Pritzker gas tax hike would cost average driver $100 more per year

Pritzker gas tax hike would cost average driver $100 more per year

Illinoisans would end up paying more at the pump under Gov. J.B. Pritzker’s proposed capital plan.

Gov. J.B. Pritzker is proposing a capital plan that would double the state’ gas tax to 38 cents from 19 cents per gallon, amounting to an estimated $1.2 billion tax hike.

The average driver in Illinois drives 12,921 miles each year, and the average vehicle nationwide consumes one gallon of gasoline for every 24.7 miles traveled. As of May 28, the average gas price in Illinois was $2.96 per gallon, 14 cents higher than the national average, according to the American Automobile Association.

Based on those numbers, Illinoisans would pay $100 more a year under a 38-cents-per-gallon state gas tax.

A draft of Pritzker’s proposed capital plan claims Illinois has “one of the lowest motor fuel taxes in the nation.” This is misleading. When adding up the layers of taxes and fees Illinoisans pay on gas, Illinois drivers pay the 10th-highest total gas tax burden in the nation, according to the Tax Foundation.

One reason for this is that Illinois is one of just seven states where drivers pay layers of both gas taxes and general sales taxes at the state and local levels.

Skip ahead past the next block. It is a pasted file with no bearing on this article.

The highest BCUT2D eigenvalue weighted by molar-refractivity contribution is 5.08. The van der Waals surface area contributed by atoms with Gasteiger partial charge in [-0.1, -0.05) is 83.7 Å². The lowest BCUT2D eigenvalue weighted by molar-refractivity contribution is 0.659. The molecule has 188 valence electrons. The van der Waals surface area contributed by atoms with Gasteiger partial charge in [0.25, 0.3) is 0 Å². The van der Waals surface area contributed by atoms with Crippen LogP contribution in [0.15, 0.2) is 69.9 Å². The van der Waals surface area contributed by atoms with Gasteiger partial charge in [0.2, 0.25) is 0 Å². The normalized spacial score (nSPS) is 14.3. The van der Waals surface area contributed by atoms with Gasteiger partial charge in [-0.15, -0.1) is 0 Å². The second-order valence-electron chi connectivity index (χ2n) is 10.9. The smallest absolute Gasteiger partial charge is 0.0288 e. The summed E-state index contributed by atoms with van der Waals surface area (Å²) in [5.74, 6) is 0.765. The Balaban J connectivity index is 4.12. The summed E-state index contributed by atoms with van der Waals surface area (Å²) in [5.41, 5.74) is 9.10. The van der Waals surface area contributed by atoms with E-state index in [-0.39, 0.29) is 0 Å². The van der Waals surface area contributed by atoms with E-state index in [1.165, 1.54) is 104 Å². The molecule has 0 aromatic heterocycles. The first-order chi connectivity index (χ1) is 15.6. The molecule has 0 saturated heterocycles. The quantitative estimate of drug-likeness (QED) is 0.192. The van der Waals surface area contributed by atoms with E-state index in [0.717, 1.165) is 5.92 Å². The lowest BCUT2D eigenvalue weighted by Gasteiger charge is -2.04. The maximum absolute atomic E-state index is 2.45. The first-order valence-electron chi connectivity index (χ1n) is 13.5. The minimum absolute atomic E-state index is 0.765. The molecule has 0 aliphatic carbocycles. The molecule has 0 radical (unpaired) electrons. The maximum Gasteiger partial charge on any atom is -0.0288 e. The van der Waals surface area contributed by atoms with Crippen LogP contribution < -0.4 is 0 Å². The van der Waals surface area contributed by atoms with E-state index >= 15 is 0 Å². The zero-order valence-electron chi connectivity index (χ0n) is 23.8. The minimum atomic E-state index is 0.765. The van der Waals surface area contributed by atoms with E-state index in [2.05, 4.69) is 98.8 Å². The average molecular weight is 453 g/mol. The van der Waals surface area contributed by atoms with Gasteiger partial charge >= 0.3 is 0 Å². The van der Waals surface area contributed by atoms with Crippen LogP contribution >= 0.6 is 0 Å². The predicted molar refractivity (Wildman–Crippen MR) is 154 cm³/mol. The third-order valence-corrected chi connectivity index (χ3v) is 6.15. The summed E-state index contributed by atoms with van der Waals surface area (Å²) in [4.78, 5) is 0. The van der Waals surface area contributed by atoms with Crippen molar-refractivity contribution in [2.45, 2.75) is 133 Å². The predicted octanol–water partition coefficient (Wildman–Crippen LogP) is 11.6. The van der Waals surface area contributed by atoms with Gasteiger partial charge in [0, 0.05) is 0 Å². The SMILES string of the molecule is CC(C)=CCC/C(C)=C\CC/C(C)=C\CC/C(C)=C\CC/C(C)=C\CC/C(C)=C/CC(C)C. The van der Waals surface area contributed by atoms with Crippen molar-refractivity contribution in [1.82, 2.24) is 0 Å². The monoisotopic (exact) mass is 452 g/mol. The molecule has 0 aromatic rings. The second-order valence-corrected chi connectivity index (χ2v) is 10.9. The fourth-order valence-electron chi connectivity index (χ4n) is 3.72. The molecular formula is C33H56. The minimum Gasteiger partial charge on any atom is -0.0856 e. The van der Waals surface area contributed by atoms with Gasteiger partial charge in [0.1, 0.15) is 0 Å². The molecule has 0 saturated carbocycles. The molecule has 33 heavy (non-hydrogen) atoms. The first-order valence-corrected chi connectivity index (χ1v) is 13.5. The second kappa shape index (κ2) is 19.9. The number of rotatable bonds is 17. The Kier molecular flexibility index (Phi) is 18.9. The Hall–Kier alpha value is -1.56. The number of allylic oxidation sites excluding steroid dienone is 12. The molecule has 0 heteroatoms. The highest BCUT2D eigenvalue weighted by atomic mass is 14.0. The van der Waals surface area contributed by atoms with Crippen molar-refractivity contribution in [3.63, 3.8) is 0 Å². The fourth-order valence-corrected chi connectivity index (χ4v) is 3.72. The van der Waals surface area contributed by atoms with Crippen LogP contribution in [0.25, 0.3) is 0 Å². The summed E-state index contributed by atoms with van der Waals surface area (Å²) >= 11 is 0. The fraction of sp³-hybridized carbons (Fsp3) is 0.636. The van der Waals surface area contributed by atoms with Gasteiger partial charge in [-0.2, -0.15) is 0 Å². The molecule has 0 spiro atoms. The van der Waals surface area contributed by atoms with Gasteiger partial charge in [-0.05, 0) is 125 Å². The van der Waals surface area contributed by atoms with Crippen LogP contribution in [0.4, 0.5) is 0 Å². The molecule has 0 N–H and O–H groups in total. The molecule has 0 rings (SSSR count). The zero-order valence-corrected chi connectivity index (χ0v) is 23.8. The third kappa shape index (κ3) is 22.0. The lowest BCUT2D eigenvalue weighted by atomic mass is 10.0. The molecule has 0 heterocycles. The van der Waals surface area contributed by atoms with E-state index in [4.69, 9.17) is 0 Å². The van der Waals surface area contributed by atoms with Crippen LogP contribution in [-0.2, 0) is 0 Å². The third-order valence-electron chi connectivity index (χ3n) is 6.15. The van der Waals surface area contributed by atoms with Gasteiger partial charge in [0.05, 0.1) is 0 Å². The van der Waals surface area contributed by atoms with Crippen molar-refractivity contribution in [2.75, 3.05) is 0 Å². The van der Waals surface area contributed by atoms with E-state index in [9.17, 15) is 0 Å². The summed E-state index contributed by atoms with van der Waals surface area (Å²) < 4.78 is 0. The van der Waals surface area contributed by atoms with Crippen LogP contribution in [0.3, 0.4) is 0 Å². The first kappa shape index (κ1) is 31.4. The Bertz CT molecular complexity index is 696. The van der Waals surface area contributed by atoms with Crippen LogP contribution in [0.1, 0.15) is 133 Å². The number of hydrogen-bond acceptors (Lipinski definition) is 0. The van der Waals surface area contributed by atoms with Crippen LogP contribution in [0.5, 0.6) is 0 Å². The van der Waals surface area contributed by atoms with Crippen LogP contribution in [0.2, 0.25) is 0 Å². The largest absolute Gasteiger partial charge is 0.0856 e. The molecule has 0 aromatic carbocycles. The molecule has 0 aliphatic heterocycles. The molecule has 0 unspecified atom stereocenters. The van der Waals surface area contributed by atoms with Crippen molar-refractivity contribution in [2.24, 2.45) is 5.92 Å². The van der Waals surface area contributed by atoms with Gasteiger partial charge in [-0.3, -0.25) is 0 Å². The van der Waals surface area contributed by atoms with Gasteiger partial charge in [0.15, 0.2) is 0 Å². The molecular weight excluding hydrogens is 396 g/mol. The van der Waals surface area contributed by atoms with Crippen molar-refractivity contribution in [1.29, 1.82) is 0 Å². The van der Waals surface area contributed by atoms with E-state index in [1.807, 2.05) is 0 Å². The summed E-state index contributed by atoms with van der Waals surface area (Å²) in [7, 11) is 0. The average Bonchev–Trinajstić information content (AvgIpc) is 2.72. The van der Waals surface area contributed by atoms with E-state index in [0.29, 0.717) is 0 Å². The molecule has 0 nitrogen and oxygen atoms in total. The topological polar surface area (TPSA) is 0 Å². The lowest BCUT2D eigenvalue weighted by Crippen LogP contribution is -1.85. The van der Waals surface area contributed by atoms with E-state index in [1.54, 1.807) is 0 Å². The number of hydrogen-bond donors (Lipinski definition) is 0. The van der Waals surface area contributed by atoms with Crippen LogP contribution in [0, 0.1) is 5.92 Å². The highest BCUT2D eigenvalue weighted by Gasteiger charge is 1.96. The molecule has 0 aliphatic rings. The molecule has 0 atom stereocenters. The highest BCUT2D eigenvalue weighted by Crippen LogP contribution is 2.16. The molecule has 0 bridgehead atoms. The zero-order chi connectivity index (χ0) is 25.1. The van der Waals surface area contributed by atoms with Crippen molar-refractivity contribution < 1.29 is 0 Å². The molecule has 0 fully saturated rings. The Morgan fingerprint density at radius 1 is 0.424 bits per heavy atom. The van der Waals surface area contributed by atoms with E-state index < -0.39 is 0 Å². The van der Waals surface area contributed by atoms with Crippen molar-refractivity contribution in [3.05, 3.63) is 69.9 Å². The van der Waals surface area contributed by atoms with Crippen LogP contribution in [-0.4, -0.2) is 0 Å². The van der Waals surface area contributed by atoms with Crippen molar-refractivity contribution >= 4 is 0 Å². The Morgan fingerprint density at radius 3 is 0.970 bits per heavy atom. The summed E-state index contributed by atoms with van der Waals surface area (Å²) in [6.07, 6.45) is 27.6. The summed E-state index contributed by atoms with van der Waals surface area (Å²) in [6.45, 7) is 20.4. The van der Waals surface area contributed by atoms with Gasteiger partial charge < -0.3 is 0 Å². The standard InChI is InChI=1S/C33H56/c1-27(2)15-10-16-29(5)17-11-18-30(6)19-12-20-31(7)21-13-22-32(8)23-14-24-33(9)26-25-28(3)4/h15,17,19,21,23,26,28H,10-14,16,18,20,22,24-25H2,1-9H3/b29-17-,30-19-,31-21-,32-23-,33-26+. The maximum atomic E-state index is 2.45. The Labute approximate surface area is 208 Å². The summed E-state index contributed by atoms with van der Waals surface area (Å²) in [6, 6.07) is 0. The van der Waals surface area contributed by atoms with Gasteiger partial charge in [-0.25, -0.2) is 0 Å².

For example, Chicagoans get hosed with gas taxes imposed by the city, state and Cook County, in addition to each layer of sales taxes and other special fees.

Illinois gas tax receipt

Residents of DuPage, Kane, and McHenry counties impose a four-cent gas tax atop the state’s tax and any municipal gas taxes. Cities and villages such as Decatur, Highland Park, Belvidere, Niles, Schaumburg and Bloomington also impose their own taxes and fees on gas, the latter of which recently doubled its local motor fuel tax. All Illinois drivers pay sales taxes on top of their gas taxes.

A doubled gas tax would only worsen Illinois drivers’ already-high gas tax burden. Illinoisans simply cannot afford the series of new and increased taxes and fees included in Pritzker’s proposal.

State leaders would be wise to instead consider a an alternative, $10 billion capital plan released by the Illinois Policy Institute, which would enable the state to fix its roads, trim waste on pork projects and avoid taking a penny more from drivers at the pump.

Illinois motorists deserve improved roads and bridges without enduring another steep tax hike.

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